Advertising aimed at children is so prevalent in our lives that many people think it’s okay. But child-development experts for years have said that ads on kids' TV shows, for example, constitute an unfair assault on impressionable minds that aren’t old enough to appraise the sales pitch.

"Yes, we have no advertising"  Excerpt from Raffi's article in
the Globe and Mail.


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A Canada for my 'constituency'

Raffi’s editorial outlines Canada’s need to build a strong Culture that replaces the needs of children at its roots.

Two weeks ago it was reported that Paul Martin, Stephen Harper, and Jack Layton all named me as their favorite Children’s entertainer. After a feel-good moment, I wondered what I might say to these gentlemen on behalf of the most loveable group in the country, our very young, my “constituency” for almost 30 years.

The Canada I want is one that honours its children and respects them as essential members of our communities.

At a critical time in the history of life on our planet, doing right by our children is not a political game, it’s a long-term process of building a strong and sustainable culture. Our young need us to work together (whatever our politics) to create a hospitable world fit for children; they are entitled to nothing less.

Open societies—here and abroad—depend on respect for The roots of democracy as embodied in the well-being of our young. From our actions they learn how we regard them, whether we think they matter. From our example they learn the values that will guide their adult lives. Addressing young children’s irreducible needs should be a national proirity, supported by all political parties.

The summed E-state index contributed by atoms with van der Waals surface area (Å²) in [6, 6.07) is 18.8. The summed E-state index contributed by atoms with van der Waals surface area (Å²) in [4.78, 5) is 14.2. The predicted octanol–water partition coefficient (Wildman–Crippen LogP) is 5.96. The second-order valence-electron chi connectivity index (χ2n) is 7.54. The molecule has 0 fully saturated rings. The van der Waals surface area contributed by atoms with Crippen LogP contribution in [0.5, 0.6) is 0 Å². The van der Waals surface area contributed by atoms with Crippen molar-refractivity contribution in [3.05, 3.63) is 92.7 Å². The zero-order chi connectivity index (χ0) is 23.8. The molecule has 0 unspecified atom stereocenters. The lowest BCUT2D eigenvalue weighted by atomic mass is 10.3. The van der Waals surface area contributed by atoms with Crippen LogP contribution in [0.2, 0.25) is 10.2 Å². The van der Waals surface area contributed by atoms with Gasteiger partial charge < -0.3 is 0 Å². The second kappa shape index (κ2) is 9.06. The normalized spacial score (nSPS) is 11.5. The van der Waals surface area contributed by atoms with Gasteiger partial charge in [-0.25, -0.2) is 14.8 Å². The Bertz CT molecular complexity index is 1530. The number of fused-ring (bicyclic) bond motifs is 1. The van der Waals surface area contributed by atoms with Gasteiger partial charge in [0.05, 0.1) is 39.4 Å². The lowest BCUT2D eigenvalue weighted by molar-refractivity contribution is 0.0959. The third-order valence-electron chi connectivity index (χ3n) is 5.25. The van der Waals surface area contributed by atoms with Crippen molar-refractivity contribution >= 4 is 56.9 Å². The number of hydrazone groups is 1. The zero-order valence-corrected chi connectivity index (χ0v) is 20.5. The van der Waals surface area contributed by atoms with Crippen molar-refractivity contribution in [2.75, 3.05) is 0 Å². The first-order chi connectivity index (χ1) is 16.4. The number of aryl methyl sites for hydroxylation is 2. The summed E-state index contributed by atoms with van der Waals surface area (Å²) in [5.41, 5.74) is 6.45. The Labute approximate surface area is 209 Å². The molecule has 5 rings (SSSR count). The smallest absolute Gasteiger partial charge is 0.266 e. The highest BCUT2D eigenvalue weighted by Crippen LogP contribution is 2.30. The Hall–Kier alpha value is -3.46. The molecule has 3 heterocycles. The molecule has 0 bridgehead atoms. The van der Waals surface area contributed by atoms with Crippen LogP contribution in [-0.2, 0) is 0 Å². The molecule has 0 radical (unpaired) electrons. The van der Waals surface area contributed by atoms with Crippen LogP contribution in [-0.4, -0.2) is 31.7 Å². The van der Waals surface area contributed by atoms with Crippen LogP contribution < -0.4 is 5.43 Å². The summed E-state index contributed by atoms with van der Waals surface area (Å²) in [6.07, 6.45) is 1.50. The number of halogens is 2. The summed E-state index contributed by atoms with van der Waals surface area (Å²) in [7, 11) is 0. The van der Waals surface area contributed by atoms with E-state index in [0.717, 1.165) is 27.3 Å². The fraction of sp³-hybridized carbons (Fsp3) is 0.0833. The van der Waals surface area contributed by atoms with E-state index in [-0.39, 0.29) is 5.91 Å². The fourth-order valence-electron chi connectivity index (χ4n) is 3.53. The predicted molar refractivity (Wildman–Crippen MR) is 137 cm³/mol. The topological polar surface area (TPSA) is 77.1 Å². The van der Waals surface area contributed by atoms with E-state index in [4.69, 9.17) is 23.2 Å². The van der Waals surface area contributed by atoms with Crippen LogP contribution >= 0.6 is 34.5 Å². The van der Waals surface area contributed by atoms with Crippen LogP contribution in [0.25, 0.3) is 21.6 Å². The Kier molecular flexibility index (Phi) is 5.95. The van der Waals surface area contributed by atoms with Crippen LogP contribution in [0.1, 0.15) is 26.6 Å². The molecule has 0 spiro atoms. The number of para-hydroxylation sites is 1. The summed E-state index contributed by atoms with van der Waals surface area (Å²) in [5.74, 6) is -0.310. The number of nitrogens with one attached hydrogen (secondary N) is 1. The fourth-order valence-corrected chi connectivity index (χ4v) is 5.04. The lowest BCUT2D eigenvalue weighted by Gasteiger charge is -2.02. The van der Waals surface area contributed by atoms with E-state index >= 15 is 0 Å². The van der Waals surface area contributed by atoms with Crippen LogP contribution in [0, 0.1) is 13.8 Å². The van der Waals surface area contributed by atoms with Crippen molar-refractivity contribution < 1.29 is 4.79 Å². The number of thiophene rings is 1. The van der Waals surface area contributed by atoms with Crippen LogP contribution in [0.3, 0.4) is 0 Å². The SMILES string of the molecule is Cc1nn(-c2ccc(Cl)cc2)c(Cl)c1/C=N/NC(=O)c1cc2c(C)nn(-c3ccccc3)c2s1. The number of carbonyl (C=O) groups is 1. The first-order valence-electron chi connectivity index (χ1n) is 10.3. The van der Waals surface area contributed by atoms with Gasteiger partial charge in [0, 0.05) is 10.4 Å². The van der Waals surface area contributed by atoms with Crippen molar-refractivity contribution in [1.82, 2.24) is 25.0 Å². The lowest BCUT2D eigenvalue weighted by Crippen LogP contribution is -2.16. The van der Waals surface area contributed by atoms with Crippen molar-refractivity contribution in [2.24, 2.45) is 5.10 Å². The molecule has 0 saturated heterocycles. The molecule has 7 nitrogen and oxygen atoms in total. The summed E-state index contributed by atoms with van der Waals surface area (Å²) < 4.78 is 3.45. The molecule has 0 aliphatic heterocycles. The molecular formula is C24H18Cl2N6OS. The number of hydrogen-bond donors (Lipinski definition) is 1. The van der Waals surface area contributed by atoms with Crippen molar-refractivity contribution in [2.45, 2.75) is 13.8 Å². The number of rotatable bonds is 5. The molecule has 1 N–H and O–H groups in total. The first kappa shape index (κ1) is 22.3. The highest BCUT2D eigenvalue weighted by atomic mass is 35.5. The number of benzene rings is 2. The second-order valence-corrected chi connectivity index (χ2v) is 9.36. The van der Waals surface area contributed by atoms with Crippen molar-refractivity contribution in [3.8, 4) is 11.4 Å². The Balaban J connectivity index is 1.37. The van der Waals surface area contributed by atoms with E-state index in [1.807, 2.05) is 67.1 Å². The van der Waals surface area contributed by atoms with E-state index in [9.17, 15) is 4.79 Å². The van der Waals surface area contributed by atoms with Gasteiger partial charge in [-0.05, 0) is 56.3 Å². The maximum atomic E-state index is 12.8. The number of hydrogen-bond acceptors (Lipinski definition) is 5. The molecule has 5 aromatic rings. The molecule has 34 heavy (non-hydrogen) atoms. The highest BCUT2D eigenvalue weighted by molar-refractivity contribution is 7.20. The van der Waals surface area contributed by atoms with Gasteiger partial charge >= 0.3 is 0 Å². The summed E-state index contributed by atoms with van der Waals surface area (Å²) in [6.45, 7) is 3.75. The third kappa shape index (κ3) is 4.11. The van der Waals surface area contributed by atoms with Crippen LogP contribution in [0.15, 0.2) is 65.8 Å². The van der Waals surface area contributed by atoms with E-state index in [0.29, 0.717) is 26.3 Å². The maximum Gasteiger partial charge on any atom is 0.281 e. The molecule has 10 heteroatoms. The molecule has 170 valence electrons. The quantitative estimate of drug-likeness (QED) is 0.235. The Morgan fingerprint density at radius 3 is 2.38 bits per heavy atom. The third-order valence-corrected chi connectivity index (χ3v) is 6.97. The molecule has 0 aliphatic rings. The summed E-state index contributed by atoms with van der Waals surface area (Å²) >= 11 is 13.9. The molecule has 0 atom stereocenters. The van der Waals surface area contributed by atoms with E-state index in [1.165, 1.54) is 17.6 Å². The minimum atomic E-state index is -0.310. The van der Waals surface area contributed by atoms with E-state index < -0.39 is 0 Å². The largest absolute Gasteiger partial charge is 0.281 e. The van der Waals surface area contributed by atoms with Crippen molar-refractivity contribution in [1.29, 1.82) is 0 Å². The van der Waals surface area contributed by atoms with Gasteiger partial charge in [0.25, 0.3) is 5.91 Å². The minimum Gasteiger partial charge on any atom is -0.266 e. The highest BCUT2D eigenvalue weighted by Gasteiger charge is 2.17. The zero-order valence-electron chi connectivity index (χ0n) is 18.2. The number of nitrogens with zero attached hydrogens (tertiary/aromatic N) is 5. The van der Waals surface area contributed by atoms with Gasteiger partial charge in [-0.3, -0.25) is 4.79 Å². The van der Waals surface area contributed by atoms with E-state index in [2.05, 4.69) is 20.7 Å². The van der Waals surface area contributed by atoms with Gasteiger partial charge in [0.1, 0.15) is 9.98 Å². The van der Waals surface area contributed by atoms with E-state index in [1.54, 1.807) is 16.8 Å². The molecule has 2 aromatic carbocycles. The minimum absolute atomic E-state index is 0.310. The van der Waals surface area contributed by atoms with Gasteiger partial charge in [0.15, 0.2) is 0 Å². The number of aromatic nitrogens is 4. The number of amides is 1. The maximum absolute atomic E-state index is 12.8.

Canada is well-positioned to lead with the wisdom that a nation’s true wealth lies in the developmental health of its population. We have some of the brightest minds in early childhood research and development, and their messageis clear.

To build social capacity, to promote social justice, to advance cultural diversity, to save vast amounts in socio-economic costs, to restore ecosystems and to foster genuine prosperity, we must focus on the needs of the very young. In short, our democracy can be judged by how we regard and treat our children.

With this in mind, children need us to cast our vote for:

  • universal early child care and development in enriched settings;
  • neighbourhood family-resource centres;
  • a ban on corporal punishment;
  • universal, publicly funded health care and delivery;
  • clean air initiatives, alternative energy subsidies, the Kyoto agreement, elimination of toxins that most impact our youngest;
  • affordable housing;
  • toxic-free, nutritious food;
  • a quality of life index that measures what matters most;
  • economic initiatives that lift families out of poverty.


We know that the most important time in a human life is the formative first years; research confirms that early experience shapes lifelong behaviours. As a society, we haven’t quite grasped this reality. Once we do, how will we act on this knowledge? How can our society most effectively respect its Most Valuable Players?

In all our deliberations, goes the aboriginal saying, we must consider the next seven generations. In that spirit, we would do well for this generation (and for children yet to come) to consider the effect of our policies on the smallest and most vulnerable among us. The best present to them is a vote with their future in mind, a time when today’s children will inherit a world that can be—if we all work together—clean and safe, humane and sustainable.

You often hear politicians mention children in their speeches—for the sake of our children, we must do this and that. But actions speak louder than words. As Nelson Mandela said, we don’t need rhetoric from our leaders; we Need to “turn this world around, for our children.”

Ask your local candidates what they think a child-honouring society would look like. Make a note of their answers and consider which candidates are most likely to work toward such a goal in Parliament.

Tomorrow’s voters are counting on us. As we vote in this election, we should look to a future in which every family contributes its full potential to our country’s prosperity. The soul of a nation is shaped by the experience of its youngest citizens.

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